We spent hundreds of dollars for dinner that night, and it was worth every penny. It’s not something we do often, but that’s okay, because the memories last a lifetime. To share the evening with friends who were equally as interested and impressed with the experience was also a real treat.
Cheers to the fellow foodies out there who love this kind of stuff. For anyone who thinks I’m a bit nuts, well I hope you can appreciate this as an enthusiastic hobby, just like a football fan or a keen scrap-booker 🙂
It’s birthday season in my world it seems. I just wrote a post remembering my Dad’s birthday. Now I have another day of note worth mentioning, so I hope you’ll indulge me, and my loved ones.
Today is Simon’s birthday. He is 10 years old today. Everyone deserves to be celebrated on their birthday, even someone as egocentric as Simon. You see, Simon is my husband’s German Short Haired Pointer.He is a well-trained and handsome dog, but he loves me for my throwing arm. So, any tribute I make in this article is directed much more towards MY best friend, Ella, the Chocolate Labrador you see gracing my photos in this blog. She is the one who nurses me through my sinus infections in winter, and watches over me when I garden in the summer, and always looks back when we walk to make sure I am still there. (Simon, on the other hand, could care less till it’s dinner time where I am.)
In honour of all four-legged best friends, I am contributing a recipe for healthy dog treats to my archives. You can just feed your dog popcorn as a natural treat, or slow roasted sweet potato slices (cook them in the oven at 200F, or a dehydrator, for about 6 hours). This is a fun recipe to do with kids, and it gives them great practice at kitchen skills. It’s also a great gift to give a fellow dog owner. I once even hosted a canine birthday party at the local park where we walked our dogs, and gave out homemade dog treats as a take-away. Dog owners tend to be really sociable people; it was a fun party!
Of course, if you’re not a dog owner, your best friend would likely enjoy a more decadent birthday treat. For this kind of celebration, I suggest chocolate. One of my favourite special desserts is my husband’s Chocolate Souffle. If your friends are more into simple fare that is not so decadent, how about Pavlova? It’s even gluten-free, for those who don’t eat wheat.
Whether your friends are two-legged or four, you could hold a party with just balloons and still elicit many smiles. But I am a firm believer that birthdays deserve a cherry on top, if you know what I mean. Gathering people together to share a taste of something special makes for a great memory.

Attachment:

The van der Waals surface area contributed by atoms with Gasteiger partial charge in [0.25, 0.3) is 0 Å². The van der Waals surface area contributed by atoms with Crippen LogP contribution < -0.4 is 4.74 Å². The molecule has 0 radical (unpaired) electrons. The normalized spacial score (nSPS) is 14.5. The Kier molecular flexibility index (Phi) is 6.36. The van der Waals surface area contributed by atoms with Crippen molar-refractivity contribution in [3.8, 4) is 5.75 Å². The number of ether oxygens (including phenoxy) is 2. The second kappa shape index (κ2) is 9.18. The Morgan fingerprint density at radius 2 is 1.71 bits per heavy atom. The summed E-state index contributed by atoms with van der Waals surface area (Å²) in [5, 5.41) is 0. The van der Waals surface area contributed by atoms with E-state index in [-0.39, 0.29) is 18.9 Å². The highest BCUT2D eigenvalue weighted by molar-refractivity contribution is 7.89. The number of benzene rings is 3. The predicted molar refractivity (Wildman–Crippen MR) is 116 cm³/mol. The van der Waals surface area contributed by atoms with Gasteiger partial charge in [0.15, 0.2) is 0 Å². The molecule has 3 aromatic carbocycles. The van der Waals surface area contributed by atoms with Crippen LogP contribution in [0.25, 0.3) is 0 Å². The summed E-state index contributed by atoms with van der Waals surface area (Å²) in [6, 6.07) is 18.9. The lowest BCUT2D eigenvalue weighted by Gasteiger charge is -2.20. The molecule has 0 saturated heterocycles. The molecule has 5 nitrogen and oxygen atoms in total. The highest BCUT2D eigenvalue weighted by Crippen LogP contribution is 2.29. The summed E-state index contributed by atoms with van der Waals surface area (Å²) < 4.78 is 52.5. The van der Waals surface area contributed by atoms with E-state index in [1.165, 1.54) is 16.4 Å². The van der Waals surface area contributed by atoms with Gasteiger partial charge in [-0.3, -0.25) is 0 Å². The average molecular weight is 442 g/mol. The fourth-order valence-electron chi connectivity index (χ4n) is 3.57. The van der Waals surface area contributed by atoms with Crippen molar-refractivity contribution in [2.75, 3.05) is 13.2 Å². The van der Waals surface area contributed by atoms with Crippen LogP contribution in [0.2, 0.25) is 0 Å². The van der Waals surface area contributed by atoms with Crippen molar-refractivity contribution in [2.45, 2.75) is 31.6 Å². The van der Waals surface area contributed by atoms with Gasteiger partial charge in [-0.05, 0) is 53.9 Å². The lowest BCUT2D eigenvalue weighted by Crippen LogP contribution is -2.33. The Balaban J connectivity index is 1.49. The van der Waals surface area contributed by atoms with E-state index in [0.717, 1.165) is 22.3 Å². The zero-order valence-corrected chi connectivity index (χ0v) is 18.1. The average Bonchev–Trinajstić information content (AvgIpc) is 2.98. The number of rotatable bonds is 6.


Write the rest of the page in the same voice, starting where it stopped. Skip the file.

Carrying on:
Here’s to doing back flips for birthdays!
I wanted to create a post that would showcase something elegant for a summer garden party. I was thinking of keeping up to Martha Stewart and all her beautiful flower arrangements amidst pastel-coloured cocktails, or perhaps Alice Waters-style with sprigs of just-snipped herbs on every plate. Well, I never got the time to put an idea together. Instead, here are my impromptu notes…
At Rabbit Hollow we have what we call an edible fence. Our property line is covered on one side of the yard with all kinds of fruit trees and berry bushes. The most prolific of these are the golden raspberry canes that are now in their fourth year here. They are wonderful fruits, a bit less tangy than red raspberries and certainly more exotic to look at. The ones we have are everbearing, so from June through November we get to nibble on these little delights every morning if we want. I usually sneak a few after I walk the dogs and water the garden in the morning. There is something wonderfully rebellious about stuffing mouthfuls of raspberries into your mouth even before you’ve put your business clothes on 🙂
The catch is, the little bit of nibbling is not keeping up with production anymore. As a result, I have started to look for recipes that highlight their delicate flavour, and Raspberry Financiers are just about perfect. They are a lovely afternoon tea treat, but I have found that they make a decadent Sunday breakfast. You can be lazy and add them to pancakes, but this recipe is sure to impress everyone at the table.
So, this post is a reminder for you to combine the irreverent and the elegant occasionally, just for fun. Be serious about having fun. Life is short and it is meant to be enjoyed and shared. Have an extra mouthful of berries and let yourself smile.